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PGA Tour pros taking advantage of Caves Valley to post record-low numbers at BMW Championship

Tom Fazio has designed over 200 golf courses in a career spanning more than 50 years. Caves Valley in Owings Mills, the host of the PGA Tour’s BMW Championship, is one of his creations. And even though the course has been around for 30 years, many of the world’s top golfers are teeing off at Caves Valley for the first time this weekend.

Two days into the tournament, the second leg of the tour’s FedEx Cup playoffs, golfers have taken advantage of Caves Valley’s large scale and soft fairways to shake off their unfamiliarity with the course and post record-low numbers.

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“Whenever you get a big golf course like this that allows the big hitters to hit the driver, that’s usually a big advantage,” said four-time major champion Rory McIlroy, who shot 2-under-par 70 on Friday after taking the first-round lead Thursday with an 8-under 64. “It’s just nice to get a driver in your hand and be able to feel like you can let it fly a bit.”

Three-time major winner Jordan Spieth perhaps has the most experience at Caves Valley out of anyone in the field of 70, as the Under Armour athlete has played the course during his frequent trips to Baltimore to visit the sports apparel brand’s headquarters. Spieth, who ended Friday’s second round 13 shots behind the leader at 3-under, believes the course’s large scale makes it hard for golfers to hit the ball out of position.

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In the PGA Tour’s return to Baltimore for the first time since 1962, 55 golfers shot under par in Thursday’s first round, which featured a tournament-record scoring average of 2.783 strokes under par. Before this weekend, the private course had been lengthened from 7,226 yards to 7,542 yards after the construction of eight new championship tee boxes, had all 87 bunkers rebuilt and had its rough grown out in strategic positions to add a degree of difficulty to the course.

The pros have not been phased. As of late Friday, with play suspended because of darkness after inclement weather delayed the second round for roughly two hours, just four golfers had shot over par through 36 holes.

“The fairways are pretty wide here and the greens are pretty big,” Spieth said. “You have to really kind of screw up to make a bogey.”

After a practice round earlier in this week, Patrick Cantlay had a good feeling golfers would post low scores throughout the tournament. During Friday’s second round, Bryson DeChambeau finished with an impressive 12-under 60, just missing a 6-foot birdie putt on the 18th hole that would have given him the 13th sub-60 round in PGA Tour history. Cantlay shot a 9-under 63 on Friday to end the second round one shot behind DeChambeau at 15-under.

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“There’s really no trouble to speak of on this golf course,” said Cantlay, who entered the tournament fourth in the FedEx Cup standings as he tries to solidify his position in the top 30 to advance to next weekend’s Tour Championship in Atlanta. “You can hit it in the rough or a bunker, but there’s no out-of-bounds, there’s basically no hazards. All the fairways are 40 or 50 or 60 yards wide and there’s four par-5s.”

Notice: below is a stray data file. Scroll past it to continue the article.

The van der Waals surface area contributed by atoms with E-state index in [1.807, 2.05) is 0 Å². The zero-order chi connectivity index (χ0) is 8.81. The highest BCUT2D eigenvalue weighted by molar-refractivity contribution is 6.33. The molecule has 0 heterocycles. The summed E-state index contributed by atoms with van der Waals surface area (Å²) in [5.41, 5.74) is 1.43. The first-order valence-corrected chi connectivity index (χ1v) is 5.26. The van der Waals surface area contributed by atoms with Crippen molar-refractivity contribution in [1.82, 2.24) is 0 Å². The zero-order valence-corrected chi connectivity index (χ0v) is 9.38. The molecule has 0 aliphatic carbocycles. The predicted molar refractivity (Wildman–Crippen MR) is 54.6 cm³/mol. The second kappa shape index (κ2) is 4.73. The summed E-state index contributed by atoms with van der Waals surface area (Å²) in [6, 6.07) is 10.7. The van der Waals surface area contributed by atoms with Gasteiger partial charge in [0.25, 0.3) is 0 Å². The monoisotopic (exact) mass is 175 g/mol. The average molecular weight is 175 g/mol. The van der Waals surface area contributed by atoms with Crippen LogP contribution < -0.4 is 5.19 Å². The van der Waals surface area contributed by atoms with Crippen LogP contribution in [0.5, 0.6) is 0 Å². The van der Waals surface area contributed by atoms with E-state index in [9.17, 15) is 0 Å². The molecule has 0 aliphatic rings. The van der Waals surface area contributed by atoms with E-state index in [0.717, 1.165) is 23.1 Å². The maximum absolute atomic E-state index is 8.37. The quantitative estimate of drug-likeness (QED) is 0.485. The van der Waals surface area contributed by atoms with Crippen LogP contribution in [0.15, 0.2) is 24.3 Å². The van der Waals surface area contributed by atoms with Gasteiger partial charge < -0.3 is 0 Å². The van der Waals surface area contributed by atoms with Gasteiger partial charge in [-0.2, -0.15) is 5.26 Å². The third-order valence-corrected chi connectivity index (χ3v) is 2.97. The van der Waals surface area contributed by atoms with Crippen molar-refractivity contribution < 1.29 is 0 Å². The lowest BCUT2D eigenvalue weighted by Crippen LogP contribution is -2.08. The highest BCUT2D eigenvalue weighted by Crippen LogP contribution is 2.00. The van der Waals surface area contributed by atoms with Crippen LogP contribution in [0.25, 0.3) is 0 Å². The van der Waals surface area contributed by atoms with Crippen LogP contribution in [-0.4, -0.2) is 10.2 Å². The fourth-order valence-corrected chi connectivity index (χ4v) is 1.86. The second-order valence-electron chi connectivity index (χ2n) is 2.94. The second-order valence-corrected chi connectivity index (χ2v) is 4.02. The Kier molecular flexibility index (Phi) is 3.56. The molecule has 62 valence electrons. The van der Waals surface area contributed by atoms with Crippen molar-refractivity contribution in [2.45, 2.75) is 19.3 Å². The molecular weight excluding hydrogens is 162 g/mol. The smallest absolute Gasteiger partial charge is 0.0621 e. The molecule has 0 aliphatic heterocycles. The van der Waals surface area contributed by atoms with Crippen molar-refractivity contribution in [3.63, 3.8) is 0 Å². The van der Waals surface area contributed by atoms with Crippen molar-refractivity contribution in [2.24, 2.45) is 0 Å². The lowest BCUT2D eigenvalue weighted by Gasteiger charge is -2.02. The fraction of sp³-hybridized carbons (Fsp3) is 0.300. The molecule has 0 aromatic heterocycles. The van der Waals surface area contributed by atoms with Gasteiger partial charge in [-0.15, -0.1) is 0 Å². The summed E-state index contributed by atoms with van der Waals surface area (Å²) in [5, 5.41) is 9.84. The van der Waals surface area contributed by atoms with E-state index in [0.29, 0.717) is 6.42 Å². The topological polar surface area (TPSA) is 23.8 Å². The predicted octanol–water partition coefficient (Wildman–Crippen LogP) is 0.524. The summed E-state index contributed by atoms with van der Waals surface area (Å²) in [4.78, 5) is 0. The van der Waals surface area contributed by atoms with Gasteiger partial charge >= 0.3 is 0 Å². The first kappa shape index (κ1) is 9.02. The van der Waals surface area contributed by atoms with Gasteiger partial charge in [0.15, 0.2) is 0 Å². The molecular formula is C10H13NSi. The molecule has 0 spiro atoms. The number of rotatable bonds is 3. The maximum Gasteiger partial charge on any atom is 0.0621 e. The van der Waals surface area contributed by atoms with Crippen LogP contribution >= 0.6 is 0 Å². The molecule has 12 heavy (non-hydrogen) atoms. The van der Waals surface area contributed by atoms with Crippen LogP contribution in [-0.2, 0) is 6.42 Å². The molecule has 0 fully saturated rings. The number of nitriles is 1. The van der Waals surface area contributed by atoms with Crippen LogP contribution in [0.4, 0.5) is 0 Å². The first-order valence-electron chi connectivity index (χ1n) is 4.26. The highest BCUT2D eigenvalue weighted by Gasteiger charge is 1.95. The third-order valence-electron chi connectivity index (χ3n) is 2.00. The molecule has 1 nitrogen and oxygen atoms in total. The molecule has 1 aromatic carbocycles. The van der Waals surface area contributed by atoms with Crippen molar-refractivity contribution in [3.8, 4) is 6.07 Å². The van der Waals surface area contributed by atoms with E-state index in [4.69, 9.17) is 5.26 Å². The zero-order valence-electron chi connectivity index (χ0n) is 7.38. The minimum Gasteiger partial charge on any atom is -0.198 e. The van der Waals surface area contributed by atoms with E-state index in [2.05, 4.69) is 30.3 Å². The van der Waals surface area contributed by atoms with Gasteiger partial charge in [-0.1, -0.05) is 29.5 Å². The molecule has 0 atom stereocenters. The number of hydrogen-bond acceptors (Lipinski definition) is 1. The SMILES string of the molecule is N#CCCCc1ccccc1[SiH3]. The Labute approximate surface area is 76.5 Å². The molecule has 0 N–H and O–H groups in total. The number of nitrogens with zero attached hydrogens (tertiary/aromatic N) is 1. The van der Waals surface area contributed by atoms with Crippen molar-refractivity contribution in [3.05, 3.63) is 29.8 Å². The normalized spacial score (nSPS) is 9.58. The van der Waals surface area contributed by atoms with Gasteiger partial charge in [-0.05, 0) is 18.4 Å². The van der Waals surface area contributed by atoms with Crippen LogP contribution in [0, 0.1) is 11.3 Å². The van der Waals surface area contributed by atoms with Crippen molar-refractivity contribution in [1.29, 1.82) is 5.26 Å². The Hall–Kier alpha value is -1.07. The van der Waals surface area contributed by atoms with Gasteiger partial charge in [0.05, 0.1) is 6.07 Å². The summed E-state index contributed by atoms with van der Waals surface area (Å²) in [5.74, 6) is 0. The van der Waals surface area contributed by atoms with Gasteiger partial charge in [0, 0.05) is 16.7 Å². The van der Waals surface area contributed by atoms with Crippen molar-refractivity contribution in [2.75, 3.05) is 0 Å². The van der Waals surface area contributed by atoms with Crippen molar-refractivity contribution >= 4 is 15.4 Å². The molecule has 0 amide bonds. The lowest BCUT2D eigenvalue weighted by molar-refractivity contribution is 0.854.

Sergio Garcia, an 11-time winner on the PGA Tour, said after the first round that he was able to get a good workout walking up-and-down Caves Valley. Garcia said the course was pretty, but the greens can be inconsistent. “Some are, again, quite firm, some are quite soft,” Garcia said. “But I guess with this heat and stuff, it’s not easy to control that.”

Fazio’s courses have hosted several PGA Tour events and even the 2020 Tokyo Olympics. When Fazio designed Caves Valley, he wanted to use the scenery of the area to create a national golf club in the Baltimore area. “It has drama, it has strength, it has so many pieces to it,” Fazio said.

Fazio said the goal when designing a course isn’t to make it challenging for professionals, because they are too good anyway. He just enjoys creating a setting where golfers can showcase how good they really are.

“There’s so many strong golf holes,” Fazio said of Caves Valley. “When you see them execute those shots, that’s really amazing to watch and see how they do it, and the challenge of how they approach the greens.”

Another common evaluation golfers have shared about Caves Valley is the beauty of the course. Whenever Fazio stands at the top of the clubhouse, looking over his creation, all he can say is, “Wow.”

The vegetation, the creeks and the trees that surround Caves Valley has made it an ideal destination to host a PGA Tour event. “Caves Valley is one of those environments that gives you a one of a kind type of setting,” Fazio said. “It’s a perfect tournament golf course.”

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